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Doing the right thing: Driving sustainable behaviours in business travel and meetings.

By Dana Moore and Lone Konradsen.

Man with green world imprint on his t-short symbolising sustainable business travel

Booking in advance. Switching from road to rail. Choosing hotels with valid green credentials. All great examples of business travellers ‘doing the right thing’ to help their organisation hit sustainability goals. But how do you embed a sustainable buying culture?

Changing cultures is like a super tanker making a 360-degree turn; if you’ve built up momentum going in the wrong direction, you’ll need an informed operation to get everyone moving another way. That means changing booker and traveller behaviours for the better by aligning company goals, travel policy, traveller needs and preferences, then clearly communicating with targeted messaging. But what's involved in changing behaviours to get bookers and travellers to do the right thing? Let’s dive in!

Supporting the best way to connect.

We’re passionate about helping organisations to understanding the best way to connect with customers, prospects, and each other in a way that maximises productivity and organisation-wide success – we often refer to this as working smarter. These conversations include the ways in which employees can contribute to their organisations, while also travelling and connecting in the safest and most sustainable way.

To get there, you need to start embedding traveller wellbeing and ESG in their corporate cultures. The TMC’s role is to help define what the ‘right’ looks like and shape the education to make it happen.

It starts with data.

For TMCs, the challenge in helping customers to work smarter is getting meaningful data and putting it into a context that's relevant to the customer. We’ve gotten very good at harnessing data that evidences the impact of what doing the right thing can be. We share that data with our customers, broken down into tangible ‘buckets’ that are relevant to their business, so they can decide on what is a realistic opportunity and how they want to mitigate or reduce their emissions.

From there, data can be used for all kinds of wonderful things, like identifying audiences to target messaging or recognising trends so that we can build objective specific campaigns that encourage a shift in business cultures.

Scoping the sustainability challenge.

Travel and Procurement Managers recognise that they have a big part to play in driving the sustainability message and ensuring that practices are prioritised, especially within larger companies. But without having an understanding of how to identify and address travel sustainability challenges, gaps can appear.

A sustainability team may have achieved scope 1 [1] but, as many sustainability teams often overlook travel there is often a lack of defined objectives for Scope 3. This is perhaps not surprising in a large manufacturing business, where travel-related emissions (Scope 3) make up a relatively small percentage of the total emissions impact. But the impact can be a very different for a professional services business, where travel is likely to account for up to 70% of an organisations carbon footprint.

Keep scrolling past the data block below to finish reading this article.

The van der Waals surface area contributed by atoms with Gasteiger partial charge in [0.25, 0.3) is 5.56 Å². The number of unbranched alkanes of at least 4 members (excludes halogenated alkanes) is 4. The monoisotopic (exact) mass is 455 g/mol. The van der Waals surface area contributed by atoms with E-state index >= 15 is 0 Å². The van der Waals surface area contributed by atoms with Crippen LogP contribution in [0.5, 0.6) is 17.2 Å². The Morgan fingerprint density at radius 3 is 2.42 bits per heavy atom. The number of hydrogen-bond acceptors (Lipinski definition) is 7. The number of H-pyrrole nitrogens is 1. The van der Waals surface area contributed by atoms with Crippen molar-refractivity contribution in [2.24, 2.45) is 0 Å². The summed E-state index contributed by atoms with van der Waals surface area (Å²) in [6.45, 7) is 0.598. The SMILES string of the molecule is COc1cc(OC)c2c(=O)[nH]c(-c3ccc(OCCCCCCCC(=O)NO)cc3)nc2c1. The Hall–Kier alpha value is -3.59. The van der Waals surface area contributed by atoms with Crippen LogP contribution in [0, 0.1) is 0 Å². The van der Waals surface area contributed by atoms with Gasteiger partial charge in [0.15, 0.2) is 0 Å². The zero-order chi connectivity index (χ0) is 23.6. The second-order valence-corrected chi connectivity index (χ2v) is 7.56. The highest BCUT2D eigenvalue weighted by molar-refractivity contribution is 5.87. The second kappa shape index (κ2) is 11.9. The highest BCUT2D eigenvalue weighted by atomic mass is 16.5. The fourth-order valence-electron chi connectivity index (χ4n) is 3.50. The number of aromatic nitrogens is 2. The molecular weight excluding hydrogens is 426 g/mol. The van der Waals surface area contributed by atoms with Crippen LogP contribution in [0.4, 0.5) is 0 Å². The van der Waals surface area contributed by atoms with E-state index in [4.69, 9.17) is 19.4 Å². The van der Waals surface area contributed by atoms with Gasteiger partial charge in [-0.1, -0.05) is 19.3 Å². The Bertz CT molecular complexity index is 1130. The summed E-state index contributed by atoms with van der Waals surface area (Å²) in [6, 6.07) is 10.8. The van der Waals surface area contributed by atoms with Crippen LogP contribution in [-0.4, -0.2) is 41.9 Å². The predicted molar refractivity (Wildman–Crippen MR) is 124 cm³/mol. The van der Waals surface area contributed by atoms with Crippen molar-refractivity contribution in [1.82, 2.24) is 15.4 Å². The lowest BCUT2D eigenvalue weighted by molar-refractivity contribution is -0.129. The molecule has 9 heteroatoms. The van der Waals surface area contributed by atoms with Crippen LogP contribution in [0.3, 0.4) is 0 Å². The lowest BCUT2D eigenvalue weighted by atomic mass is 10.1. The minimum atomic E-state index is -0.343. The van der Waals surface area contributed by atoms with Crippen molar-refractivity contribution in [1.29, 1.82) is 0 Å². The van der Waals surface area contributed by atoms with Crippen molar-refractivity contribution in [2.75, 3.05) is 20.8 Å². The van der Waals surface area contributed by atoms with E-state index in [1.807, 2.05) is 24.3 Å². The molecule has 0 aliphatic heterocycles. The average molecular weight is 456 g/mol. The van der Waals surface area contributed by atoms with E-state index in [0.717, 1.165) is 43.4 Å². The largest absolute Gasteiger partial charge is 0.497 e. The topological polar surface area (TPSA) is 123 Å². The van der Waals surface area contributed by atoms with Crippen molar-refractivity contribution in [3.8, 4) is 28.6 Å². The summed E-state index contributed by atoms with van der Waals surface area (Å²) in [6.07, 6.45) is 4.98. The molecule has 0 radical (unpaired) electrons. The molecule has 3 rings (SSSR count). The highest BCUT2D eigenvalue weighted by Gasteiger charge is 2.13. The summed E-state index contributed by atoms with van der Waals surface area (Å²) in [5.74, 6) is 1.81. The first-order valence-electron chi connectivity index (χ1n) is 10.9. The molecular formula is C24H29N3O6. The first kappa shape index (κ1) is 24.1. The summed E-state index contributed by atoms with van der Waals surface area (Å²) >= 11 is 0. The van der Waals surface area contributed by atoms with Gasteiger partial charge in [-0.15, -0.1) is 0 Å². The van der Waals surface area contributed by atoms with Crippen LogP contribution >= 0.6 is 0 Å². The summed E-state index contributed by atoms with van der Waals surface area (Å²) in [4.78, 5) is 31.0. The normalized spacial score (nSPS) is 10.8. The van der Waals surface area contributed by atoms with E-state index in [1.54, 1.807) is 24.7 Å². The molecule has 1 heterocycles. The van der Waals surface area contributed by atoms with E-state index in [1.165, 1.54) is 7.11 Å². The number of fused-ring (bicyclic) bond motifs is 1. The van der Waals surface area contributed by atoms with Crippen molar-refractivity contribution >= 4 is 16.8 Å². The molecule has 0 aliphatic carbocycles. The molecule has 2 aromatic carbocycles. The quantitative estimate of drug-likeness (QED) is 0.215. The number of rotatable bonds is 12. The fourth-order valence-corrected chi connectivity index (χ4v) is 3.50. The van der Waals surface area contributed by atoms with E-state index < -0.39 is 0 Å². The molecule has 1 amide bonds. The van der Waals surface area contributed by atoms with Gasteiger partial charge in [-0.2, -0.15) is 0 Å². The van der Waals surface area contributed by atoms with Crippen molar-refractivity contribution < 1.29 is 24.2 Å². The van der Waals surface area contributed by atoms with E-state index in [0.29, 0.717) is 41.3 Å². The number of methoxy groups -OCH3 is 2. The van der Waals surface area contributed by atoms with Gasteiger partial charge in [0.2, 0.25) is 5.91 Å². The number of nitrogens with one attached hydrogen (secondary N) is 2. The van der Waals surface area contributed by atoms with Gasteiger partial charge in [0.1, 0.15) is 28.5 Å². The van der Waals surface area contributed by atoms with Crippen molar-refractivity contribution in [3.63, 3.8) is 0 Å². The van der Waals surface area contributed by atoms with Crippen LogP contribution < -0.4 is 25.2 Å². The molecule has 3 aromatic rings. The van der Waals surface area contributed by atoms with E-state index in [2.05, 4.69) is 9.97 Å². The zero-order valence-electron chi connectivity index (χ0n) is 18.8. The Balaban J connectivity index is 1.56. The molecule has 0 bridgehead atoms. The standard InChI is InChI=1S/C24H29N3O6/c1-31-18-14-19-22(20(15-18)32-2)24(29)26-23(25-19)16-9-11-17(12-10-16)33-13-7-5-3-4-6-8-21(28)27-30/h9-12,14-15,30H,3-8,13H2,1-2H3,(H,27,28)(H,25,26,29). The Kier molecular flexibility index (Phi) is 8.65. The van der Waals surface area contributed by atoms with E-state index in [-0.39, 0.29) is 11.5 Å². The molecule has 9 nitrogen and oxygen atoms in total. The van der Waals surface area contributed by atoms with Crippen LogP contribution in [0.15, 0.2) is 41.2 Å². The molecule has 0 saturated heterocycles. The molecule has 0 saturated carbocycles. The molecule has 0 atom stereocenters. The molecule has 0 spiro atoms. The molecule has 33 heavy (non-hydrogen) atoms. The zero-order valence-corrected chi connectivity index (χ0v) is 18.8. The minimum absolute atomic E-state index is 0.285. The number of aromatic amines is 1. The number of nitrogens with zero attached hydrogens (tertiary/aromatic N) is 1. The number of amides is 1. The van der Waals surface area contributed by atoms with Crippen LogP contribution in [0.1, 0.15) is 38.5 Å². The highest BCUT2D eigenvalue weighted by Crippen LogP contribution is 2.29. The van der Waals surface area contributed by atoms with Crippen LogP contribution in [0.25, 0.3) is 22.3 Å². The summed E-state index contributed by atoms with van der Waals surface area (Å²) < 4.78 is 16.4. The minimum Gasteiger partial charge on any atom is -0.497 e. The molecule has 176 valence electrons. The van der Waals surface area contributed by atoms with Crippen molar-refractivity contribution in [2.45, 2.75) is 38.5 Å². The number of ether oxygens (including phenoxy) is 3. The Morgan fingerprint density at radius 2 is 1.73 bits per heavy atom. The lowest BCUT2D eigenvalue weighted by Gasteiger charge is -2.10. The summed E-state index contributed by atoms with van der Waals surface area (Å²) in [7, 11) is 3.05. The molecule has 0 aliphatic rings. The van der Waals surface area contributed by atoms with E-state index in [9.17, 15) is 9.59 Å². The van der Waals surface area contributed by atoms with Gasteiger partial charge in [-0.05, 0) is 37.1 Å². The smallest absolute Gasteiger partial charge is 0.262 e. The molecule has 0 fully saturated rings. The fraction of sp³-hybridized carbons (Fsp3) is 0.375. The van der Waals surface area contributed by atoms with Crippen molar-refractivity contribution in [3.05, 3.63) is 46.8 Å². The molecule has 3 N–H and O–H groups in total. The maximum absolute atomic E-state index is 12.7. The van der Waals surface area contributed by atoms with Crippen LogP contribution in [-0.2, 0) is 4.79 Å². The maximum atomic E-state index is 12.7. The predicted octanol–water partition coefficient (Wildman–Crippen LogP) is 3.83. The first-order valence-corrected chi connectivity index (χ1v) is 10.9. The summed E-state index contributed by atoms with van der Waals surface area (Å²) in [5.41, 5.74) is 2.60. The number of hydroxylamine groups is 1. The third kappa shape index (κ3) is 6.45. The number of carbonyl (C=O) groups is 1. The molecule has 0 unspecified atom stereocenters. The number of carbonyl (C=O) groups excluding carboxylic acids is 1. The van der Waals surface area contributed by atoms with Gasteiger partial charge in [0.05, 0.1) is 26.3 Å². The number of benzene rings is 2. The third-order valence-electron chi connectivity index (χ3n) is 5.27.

This is where we come in. Where a customer has a sustainability programme in place, we provide support through our commitment to driving industry-wide change toward decarbonisation.

Scope 1, 2 and 3 emissions explained.

Scope 1, 2 and 3 is a way of categorising the different kinds of carbon emissions a company creates in its own operations, and in its wider value chain.

Scope 1

Direct emissions resulting from an organisations activities such as company facilities and company vehicles

Scope 2

Scope 3

Modal choice.

Finding the right balance between mode of transport and traveller wellbeing can have a significant impact on both the environment and the traveller health and happiness. Switching from air to rail is the first step companies usually take, yet rail is often more expensive than air, per mile travelled. You can fly from London to Manchester in 45 minutes, compared to 2 hours by train. You’ll save significantly on CO2, but there’s a higher cost associated with the longer journey, both in time and pounds and pence.

There are so many variables to travel mode, it’s often about what's right for the traveller, which can pose a risk to sustainability objectives. Doing the right thing for sustainability can directly contradict another important factor like wellbeing. After all, unless you can get a table seat, you can't work effectively on the train. Sitting with your laptop perched on one knee isn’t good for the wellbeing. But even this can be preferable to the road option, where you can’t work at all.